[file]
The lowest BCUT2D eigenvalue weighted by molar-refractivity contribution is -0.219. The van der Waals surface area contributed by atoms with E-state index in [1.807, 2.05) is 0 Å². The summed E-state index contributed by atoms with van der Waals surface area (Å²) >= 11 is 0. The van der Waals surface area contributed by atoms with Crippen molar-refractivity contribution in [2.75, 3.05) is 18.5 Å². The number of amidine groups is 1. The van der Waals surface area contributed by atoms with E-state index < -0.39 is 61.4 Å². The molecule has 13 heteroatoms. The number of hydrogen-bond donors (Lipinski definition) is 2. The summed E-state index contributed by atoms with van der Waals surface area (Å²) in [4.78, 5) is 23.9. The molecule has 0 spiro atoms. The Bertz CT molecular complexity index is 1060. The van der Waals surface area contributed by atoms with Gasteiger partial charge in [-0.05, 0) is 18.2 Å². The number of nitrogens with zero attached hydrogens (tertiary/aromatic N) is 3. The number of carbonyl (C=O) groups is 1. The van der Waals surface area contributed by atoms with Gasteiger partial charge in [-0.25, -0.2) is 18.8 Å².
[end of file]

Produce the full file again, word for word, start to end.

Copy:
The lowest BCUT2D eigenvalue weighted by molar-refractivity contribution is -0.219. The van der Waals surface area contributed by atoms with E-state index in [1.807, 2.05) is 0 Å². The summed E-state index contributed by atoms with van der Waals surface area (Å²) >= 11 is 0. The van der Waals surface area contributed by atoms with Crippen molar-refractivity contribution in [2.75, 3.05) is 18.5 Å². The number of amidine groups is 1. The van der Waals surface area contributed by atoms with E-state index < -0.39 is 61.4 Å². The molecule has 13 heteroatoms. The number of hydrogen-bond donors (Lipinski definition) is 2. The summed E-state index contributed by atoms with van der Waals surface area (Å²) in [4.78, 5) is 23.9. The molecule has 0 spiro atoms. The Bertz CT molecular complexity index is 1060. The van der Waals surface area contributed by atoms with Gasteiger partial charge in [-0.05, 0) is 18.2 Å². The number of nitrogens with zero attached hydrogens (tertiary/aromatic N) is 3. The number of carbonyl (C=O) groups is 1. The van der Waals surface area contributed by atoms with Gasteiger partial charge in [-0.25, -0.2) is 18.8 Å².